The Life of a Mineral Lake Logger
Young men looking for adventure and career, often found themselves in logging camps as the industry in British Columbia emerged in the late 1890s. The interior was host to numerous camps with men seeking opportunities at sawmills.
Once logs were harvested from forests near the millsite, they were transported to a logging pond usually by horse sledding or by floating them down river. The logging pond was adjacent to the sawmill. Logs were hauled from the pond by a jack ladder that carried them upward to the interior of the mill. Through a careful mechanical process, saws reduced logs to boards.
A kicker would move the logs from the conveyor trough to the saw. Bark was cut off by large chainsaws exposing the wood beneath and mechanical hands referred to as ‘niggers’ (a logging term, not to be confused with the racial slur) rotated the wood for saws to remove the bark completely.
An assembly line fed log after log into circular, rip, and cut off saws before finally entering the edger machine to expedite production. Even widths and sizes of lumber were produced by industrial workers for commercial use and transported to lumber yards.
One such logging camp was Kootenay Spruce at Mineral Lake that was owned by Cranbrook Sash & Door (CS&D), later known as Crestbrook Forest Industries Ltd. It was located at Mineral Lake near Cranbrook.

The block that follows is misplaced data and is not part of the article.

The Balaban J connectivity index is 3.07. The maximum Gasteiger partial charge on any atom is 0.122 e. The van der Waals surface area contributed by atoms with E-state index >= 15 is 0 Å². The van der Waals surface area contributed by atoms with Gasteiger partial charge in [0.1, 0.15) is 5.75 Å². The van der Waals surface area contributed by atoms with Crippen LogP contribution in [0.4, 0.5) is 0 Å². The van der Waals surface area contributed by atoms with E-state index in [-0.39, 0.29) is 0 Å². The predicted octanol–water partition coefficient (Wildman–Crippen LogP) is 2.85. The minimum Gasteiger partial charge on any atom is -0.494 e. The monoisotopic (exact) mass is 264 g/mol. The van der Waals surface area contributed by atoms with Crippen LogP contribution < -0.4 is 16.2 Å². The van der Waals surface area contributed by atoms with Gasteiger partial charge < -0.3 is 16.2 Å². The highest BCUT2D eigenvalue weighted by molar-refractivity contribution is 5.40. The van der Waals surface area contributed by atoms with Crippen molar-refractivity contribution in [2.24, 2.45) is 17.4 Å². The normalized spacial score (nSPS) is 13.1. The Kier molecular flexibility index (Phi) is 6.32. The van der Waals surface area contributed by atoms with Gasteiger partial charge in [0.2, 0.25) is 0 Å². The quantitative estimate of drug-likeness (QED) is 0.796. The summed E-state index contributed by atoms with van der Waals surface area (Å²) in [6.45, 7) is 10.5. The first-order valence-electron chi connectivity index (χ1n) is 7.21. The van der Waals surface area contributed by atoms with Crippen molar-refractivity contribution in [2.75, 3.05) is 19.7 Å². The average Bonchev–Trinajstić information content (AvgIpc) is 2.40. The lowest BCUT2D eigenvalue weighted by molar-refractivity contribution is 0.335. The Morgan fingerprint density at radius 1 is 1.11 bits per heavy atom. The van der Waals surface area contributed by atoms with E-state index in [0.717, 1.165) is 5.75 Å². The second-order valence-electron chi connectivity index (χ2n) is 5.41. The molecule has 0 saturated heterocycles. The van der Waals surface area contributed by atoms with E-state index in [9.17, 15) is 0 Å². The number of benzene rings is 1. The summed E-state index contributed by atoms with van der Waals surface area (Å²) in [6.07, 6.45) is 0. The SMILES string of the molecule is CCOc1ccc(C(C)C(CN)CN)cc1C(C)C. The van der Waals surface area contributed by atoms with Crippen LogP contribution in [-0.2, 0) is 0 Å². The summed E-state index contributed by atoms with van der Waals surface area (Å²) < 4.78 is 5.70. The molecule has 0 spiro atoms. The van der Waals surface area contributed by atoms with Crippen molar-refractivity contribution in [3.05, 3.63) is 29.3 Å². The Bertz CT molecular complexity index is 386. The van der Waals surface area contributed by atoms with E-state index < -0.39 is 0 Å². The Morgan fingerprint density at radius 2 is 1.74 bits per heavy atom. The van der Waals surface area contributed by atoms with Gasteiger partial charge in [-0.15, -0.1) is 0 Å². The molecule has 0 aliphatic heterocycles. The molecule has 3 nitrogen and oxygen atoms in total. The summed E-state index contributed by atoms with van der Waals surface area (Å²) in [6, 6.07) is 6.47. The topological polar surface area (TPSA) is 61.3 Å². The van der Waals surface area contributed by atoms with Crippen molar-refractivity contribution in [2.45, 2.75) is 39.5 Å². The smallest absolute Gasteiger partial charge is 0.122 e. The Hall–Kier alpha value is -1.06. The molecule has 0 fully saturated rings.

It was located at Mineral Lake near Cranbrook. Life at Mineral Lake was a challenging venture that started with the inception of CS&D in 1898. The construction industry and prairie markets brought on by the railway demanded vast quantities of lumber, a demand the company filled after building sawmills and planermills. By 1943, the logging operation was in full swing, employing a workforce that endured long and arduous hours.
Shifts would begin at 6 a.m. and end around 6 p.m. A twelve-hour workday could stretch well into the evening if there were unfinished jobs to be completed for the next day's production. A six-day work-week was standard for loggers with Sundays generally allocated as a day of rest, though there were maintenance jobs to be done. Sunday chores included chopping wood for cabins, sharpening axes and crosscut saws, cleaning, and preparing for the week ahead. Mineral Lake's typical workday involved the manual falling and hauling of trees with gangs of men, braving the wrath of falling timber. Chainsaws were in use by 1930, but not widespread at Mineral Lake, and falling was done by hand. Two men (or a gang) were charged with the task of using a crosscut saw to fall trees. The undercut was chopped by hand and was used to direct the tree as it fell. The entire process took approximately five minutes for a tree with a 30-inch butt. Ten thousand board feet was customary for a daily harvest.
Once a tree collapsed, a swamper would use an axe to limb it and top it while keeping pace with the gang of fallers to produce logs. Logs were then transported to a landing area by a cat skidder after being choked. The front end of the logs were kept off the ground by a logging arch (a small tracked crawler device) that was towed by the cat. They were dropped by the skidder and hauled by the haulback line to a trough where they were marked by a marker man to cut into standard lengths, followed by a cut-off saw operator that would cut them with a four-foot stationary chainsaw.